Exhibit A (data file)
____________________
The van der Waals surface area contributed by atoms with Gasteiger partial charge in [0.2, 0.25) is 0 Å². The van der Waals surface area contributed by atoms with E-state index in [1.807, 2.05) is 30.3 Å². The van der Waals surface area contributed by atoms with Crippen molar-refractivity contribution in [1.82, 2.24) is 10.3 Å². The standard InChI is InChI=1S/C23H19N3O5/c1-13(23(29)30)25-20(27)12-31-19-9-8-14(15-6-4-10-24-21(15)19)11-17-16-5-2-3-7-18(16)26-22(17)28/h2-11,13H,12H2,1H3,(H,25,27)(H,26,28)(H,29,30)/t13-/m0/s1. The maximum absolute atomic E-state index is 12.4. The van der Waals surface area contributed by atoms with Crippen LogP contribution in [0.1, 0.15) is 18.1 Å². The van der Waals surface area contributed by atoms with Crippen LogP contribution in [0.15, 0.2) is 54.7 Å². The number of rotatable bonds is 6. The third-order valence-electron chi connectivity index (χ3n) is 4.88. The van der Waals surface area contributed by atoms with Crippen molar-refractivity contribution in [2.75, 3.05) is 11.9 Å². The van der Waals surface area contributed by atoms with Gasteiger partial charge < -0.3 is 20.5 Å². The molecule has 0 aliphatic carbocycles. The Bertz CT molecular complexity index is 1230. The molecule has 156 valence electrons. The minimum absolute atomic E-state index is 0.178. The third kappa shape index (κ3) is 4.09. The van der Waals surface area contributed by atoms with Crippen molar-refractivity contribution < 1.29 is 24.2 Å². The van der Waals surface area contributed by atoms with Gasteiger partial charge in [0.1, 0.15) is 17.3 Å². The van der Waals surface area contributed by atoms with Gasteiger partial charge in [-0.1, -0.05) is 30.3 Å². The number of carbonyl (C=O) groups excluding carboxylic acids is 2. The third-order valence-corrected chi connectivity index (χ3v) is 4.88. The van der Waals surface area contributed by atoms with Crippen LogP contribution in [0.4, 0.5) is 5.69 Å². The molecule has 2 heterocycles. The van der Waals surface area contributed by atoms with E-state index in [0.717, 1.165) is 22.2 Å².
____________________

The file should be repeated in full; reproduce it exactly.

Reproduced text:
The van der Waals surface area contributed by atoms with Gasteiger partial charge in [0.2, 0.25) is 0 Å². The van der Waals surface area contributed by atoms with E-state index in [1.807, 2.05) is 30.3 Å². The van der Waals surface area contributed by atoms with Crippen molar-refractivity contribution in [1.82, 2.24) is 10.3 Å². The standard InChI is InChI=1S/C23H19N3O5/c1-13(23(29)30)25-20(27)12-31-19-9-8-14(15-6-4-10-24-21(15)19)11-17-16-5-2-3-7-18(16)26-22(17)28/h2-11,13H,12H2,1H3,(H,25,27)(H,26,28)(H,29,30)/t13-/m0/s1. The maximum absolute atomic E-state index is 12.4. The van der Waals surface area contributed by atoms with Crippen LogP contribution in [0.1, 0.15) is 18.1 Å². The van der Waals surface area contributed by atoms with Crippen LogP contribution in [0.15, 0.2) is 54.7 Å². The number of rotatable bonds is 6. The third-order valence-electron chi connectivity index (χ3n) is 4.88. The van der Waals surface area contributed by atoms with Crippen molar-refractivity contribution in [2.75, 3.05) is 11.9 Å². The van der Waals surface area contributed by atoms with Gasteiger partial charge < -0.3 is 20.5 Å². The molecule has 0 aliphatic carbocycles. The Bertz CT molecular complexity index is 1230. The molecule has 156 valence electrons. The minimum absolute atomic E-state index is 0.178. The third kappa shape index (κ3) is 4.09. The van der Waals surface area contributed by atoms with Crippen molar-refractivity contribution < 1.29 is 24.2 Å². The van der Waals surface area contributed by atoms with Gasteiger partial charge in [0.1, 0.15) is 17.3 Å². The van der Waals surface area contributed by atoms with Gasteiger partial charge in [-0.1, -0.05) is 30.3 Å². The number of carbonyl (C=O) groups excluding carboxylic acids is 2. The third-order valence-corrected chi connectivity index (χ3v) is 4.88. The van der Waals surface area contributed by atoms with Crippen LogP contribution in [0.4, 0.5) is 5.69 Å². The molecule has 2 heterocycles. The van der Waals surface area contributed by atoms with E-state index in [0.717, 1.165) is 22.2 Å².